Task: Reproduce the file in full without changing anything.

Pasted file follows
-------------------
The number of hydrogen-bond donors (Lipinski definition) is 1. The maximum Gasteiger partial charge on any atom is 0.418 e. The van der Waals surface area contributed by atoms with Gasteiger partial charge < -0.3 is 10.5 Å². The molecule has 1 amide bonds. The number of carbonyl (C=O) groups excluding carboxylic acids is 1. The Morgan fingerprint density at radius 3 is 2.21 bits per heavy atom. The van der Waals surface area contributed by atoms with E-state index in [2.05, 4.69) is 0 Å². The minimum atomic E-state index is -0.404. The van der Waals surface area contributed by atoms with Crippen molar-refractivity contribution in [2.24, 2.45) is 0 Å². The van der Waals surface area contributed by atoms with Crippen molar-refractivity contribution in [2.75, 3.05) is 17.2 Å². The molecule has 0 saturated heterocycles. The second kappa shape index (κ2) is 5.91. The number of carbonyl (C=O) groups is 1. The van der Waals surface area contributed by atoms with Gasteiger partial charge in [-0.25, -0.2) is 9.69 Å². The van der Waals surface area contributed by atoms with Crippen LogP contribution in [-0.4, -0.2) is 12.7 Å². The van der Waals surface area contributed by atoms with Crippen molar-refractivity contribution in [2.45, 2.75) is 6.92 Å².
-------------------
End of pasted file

The number of hydrogen-bond donors (Lipinski definition) is 1. The maximum Gasteiger partial charge on any atom is 0.418 e. The van der Waals surface area contributed by atoms with Gasteiger partial charge < -0.3 is 10.5 Å². The molecule has 1 amide bonds. The number of carbonyl (C=O) groups excluding carboxylic acids is 1. The Morgan fingerprint density at radius 3 is 2.21 bits per heavy atom. The van der Waals surface area contributed by atoms with E-state index in [2.05, 4.69) is 0 Å². The minimum atomic E-state index is -0.404. The van der Waals surface area contributed by atoms with Crippen molar-refractivity contribution in [2.24, 2.45) is 0 Å². The van der Waals surface area contributed by atoms with Crippen molar-refractivity contribution in [2.75, 3.05) is 17.2 Å². The molecule has 0 saturated heterocycles. The second kappa shape index (κ2) is 5.91. The number of carbonyl (C=O) groups is 1. The van der Waals surface area contributed by atoms with Gasteiger partial charge in [-0.25, -0.2) is 9.69 Å². The van der Waals surface area contributed by atoms with Crippen LogP contribution in [-0.4, -0.2) is 12.7 Å². The van der Waals surface area contributed by atoms with Crippen molar-refractivity contribution in [2.45, 2.75) is 6.92 Å².